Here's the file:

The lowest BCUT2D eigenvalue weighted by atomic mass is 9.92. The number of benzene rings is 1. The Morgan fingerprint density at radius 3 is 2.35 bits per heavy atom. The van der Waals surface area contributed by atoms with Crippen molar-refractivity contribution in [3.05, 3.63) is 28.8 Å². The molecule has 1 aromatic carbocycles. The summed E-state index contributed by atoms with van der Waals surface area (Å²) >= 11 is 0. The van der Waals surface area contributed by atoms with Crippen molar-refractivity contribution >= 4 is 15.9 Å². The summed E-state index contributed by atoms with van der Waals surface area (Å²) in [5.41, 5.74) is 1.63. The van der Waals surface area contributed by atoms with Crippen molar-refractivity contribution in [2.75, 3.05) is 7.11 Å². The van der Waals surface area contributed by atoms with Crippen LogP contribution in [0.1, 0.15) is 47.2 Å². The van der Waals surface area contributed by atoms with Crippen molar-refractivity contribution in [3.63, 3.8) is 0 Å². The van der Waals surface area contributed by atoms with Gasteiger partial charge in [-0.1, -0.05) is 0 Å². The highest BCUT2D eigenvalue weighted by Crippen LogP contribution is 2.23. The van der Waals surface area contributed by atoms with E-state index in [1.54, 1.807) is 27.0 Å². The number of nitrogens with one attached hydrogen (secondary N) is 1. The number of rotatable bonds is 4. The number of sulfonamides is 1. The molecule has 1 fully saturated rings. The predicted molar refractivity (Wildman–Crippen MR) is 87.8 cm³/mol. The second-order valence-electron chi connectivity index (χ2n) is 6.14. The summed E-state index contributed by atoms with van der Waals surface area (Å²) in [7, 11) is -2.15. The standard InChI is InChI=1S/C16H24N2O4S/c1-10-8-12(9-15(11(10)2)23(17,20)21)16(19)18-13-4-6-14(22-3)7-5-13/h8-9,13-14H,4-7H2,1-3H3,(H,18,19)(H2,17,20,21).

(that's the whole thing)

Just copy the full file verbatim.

The lowest BCUT2D eigenvalue weighted by atomic mass is 9.92. The number of benzene rings is 1. The Morgan fingerprint density at radius 3 is 2.35 bits per heavy atom. The van der Waals surface area contributed by atoms with Crippen molar-refractivity contribution in [3.05, 3.63) is 28.8 Å². The molecule has 1 aromatic carbocycles. The summed E-state index contributed by atoms with van der Waals surface area (Å²) >= 11 is 0. The van der Waals surface area contributed by atoms with Crippen molar-refractivity contribution >= 4 is 15.9 Å². The summed E-state index contributed by atoms with van der Waals surface area (Å²) in [5.41, 5.74) is 1.63. The van der Waals surface area contributed by atoms with Crippen molar-refractivity contribution in [2.75, 3.05) is 7.11 Å². The van der Waals surface area contributed by atoms with Crippen LogP contribution in [0.1, 0.15) is 47.2 Å². The van der Waals surface area contributed by atoms with Crippen molar-refractivity contribution in [3.63, 3.8) is 0 Å². The van der Waals surface area contributed by atoms with Gasteiger partial charge in [-0.1, -0.05) is 0 Å². The highest BCUT2D eigenvalue weighted by Crippen LogP contribution is 2.23. The van der Waals surface area contributed by atoms with E-state index in [1.54, 1.807) is 27.0 Å². The number of nitrogens with one attached hydrogen (secondary N) is 1. The number of rotatable bonds is 4. The number of sulfonamides is 1. The molecule has 1 fully saturated rings. The predicted molar refractivity (Wildman–Crippen MR) is 87.8 cm³/mol. The second-order valence-electron chi connectivity index (χ2n) is 6.14. The summed E-state index contributed by atoms with van der Waals surface area (Å²) in [7, 11) is -2.15. The standard InChI is InChI=1S/C16H24N2O4S/c1-10-8-12(9-15(11(10)2)23(17,20)21)16(19)18-13-4-6-14(22-3)7-5-13/h8-9,13-14H,4-7H2,1-3H3,(H,18,19)(H2,17,20,21).